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It is nearing the one-year anniversary of the loss of a wonderful person, Josh Canal. I know the flowers stop coming, the friends continue on with lives and births, the memory grows more distant, and people don’t always remember. Time has a way of erasing things. But for those who knew him well, and especially those who loved him as their own – his wife, Pam, his parents, Joe & Becky, his brothers, his close friends – that loss will always be felt, and the anniversary of his loss is a gentle reminder of how empty the part of the world he filled still is.This is the original post I wrote about him.
We still miss you, Josh!

What words do you say when someone you love leaves? This past 12 months, I have had more touches with death around me than ever before. My father-in-law, my grandmother, and last weekend, my friend, Josh.

Josh was bright. When he entered a room, the lights actually burned brighter, trying to match his will and his courage.

Josh was born with a heart condition that made the doctors shake their heads and say “no” alot to him: They all said he wouldn’t run, he wouldn’t play sports, he wouldn’t live to see adulthood or get married. Josh didn’t let that stop him, though… proving doctors wrong was one of his chief joys.

I remember growing up when he would stay over at my house and play with my brothers. He and his brother Caleb were my brothers’ Chad and John’s best friends. The four Amigos. They were quite the muskateers. And they always annoyed the hell out of me. 🙂

Josh had so much will and vibrance, always laughing riotiously; as a cool pre-teen, I had no patience for their silliness…but you couldn’t help but laugh along (even if you also were rolling your eyes) when they were cracking up over something.

Josh’s will propelled him through boyscouts; I remember him racing cars with my brothers at the pinewood derby, and playing on the huge lot in front
of our church, his shirt tail perpetually untucked.

As I was mentally thumbing through the images in my head of Tyler and growing up, Josh is infused in the memories; he seemed to be everywhere, because all of our lives were so interwoven with church. His dad was the pastor, my dad was the worship leader, us kids were at church everytime the doors were open and Josh – he was always there, being willful and determined and never letting the word “no” stop him. Always laughing at my brother’s stupid jokes.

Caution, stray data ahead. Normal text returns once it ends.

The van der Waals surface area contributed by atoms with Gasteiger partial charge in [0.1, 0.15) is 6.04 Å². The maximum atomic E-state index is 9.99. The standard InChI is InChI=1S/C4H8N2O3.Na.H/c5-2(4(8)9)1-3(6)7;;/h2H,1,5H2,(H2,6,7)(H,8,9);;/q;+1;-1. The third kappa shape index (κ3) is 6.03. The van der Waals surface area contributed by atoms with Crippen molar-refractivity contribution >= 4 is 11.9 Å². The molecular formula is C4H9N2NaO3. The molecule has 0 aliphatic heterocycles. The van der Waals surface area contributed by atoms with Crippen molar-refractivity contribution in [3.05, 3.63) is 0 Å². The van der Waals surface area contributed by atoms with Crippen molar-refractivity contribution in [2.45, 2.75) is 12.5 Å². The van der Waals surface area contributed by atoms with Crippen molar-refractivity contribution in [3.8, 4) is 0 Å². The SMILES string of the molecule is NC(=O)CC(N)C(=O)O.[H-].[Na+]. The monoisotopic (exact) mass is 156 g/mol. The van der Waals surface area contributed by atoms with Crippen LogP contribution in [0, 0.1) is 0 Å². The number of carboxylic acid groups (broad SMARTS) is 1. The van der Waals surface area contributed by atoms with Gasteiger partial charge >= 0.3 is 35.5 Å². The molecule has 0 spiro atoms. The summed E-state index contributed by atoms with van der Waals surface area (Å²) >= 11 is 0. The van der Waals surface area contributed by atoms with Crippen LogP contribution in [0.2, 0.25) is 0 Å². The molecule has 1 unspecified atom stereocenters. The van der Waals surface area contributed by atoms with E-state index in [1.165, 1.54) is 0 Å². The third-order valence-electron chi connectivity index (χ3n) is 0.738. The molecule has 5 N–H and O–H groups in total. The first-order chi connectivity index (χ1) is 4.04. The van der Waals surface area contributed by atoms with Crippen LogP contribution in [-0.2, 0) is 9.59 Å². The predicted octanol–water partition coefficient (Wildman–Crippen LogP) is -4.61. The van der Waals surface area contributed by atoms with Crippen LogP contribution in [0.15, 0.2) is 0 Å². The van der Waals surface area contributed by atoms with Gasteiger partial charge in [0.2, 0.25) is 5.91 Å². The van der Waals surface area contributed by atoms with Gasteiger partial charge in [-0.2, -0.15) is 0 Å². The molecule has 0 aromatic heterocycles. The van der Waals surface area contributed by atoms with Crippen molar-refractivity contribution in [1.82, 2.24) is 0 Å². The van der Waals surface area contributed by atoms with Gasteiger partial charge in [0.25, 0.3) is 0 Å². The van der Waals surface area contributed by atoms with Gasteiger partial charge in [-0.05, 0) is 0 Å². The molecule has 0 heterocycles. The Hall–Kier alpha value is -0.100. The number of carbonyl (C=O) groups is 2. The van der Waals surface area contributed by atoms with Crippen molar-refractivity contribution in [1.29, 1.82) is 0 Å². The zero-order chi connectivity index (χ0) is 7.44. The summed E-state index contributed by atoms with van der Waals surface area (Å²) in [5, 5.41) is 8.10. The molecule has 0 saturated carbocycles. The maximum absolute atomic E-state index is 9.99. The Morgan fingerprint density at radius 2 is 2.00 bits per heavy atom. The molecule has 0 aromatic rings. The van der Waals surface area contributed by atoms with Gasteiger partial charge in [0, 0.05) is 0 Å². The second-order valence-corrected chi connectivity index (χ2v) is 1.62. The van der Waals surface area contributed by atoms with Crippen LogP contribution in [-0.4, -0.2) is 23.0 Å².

As I grew older, I began to see the courage. Not just the courage of Josh, who, somehow against all odds, refused to acknowledge his disability. But I also began to see the courage of Joe and Becky, his parents. Now that I’m a mother myself, I see how much courage it took for them to let him speed ahead, trying everything in life and succeeding.

My impulse, as a mother, would be to clutch him near, pray the days pass slowly, protect him from every little thing that came near, but in doing that I would have “protected” him from living. Becky let her son try: Cub scouts, soccer, even becoming a paramedic, Josh plowed ahead in life.

Josh and Pam’s wedding

I remember when Chad came back from Iraq. I had invited Josh to a homecoming and birthday party, since he was Chad’s best friend, but I thought he was two hours away and probably wouldn’t make it. Of course, he showed up, with his entourage in tow. He was always the main guy. And in that entourage, was Pam, serene and beautiful, and obviously in love with him. When I met her, I saw courage. I saw that she loved him with abandon and was courageous enough to put her heart out there. I wondered at that courage.

We all grew up. We all got married. Some of us started having kids. Chad’s firstborn he named Joshua, after his friend. Its a good name. Joshua the fearless. Joshua the fighter. Joshua, who seems to have selective hearing when it comes to the word “no”. It seems my nephew takes after his namesake in more ways than one.

Josh was the guy who made people smile and laugh and live a little less fearfully.
Because of his courage
and his press-on attitude,
He not only believed anything was possible, he made you believe it too.

Two weeks ago, I was sitting in Josh’s hospital room at UT Southwestern telling Josh he looked too healthy to be sitting in a hospital bed and giggling at his impressions of the idiots on “Take the Money and Run” (a game show).

Two weeks ago, the room was lit up. Every nurse that walked past his open door stuck her head in and laughed at his jokes.

Two weeks ago, I heard him telling the lab technician that he would just take his own blood if the tech couldn’t hit a vein.

He was lighthearted and funny and so kind to everyone. We laughed as we watched Japanese extreme women’s strength competitions. And he was HERE. Ever vibrant, loud, funny and patient. I was there, better for having him in my life.

Thank you, Josh, for living and for showing the rest of us how life was meant to be lived. You will be missed.

Post Script:
The local TV station in Tyler had done many stories on Josh over the years, and they also did a story about his passing. Its a good story. He was a good man. See the video here: http://www.kltv.com/story/15618389/east-texans-heart-legacy-will-live-on-through-others?autoStart=true&topVideoCatNo=default&clipId=6318543  

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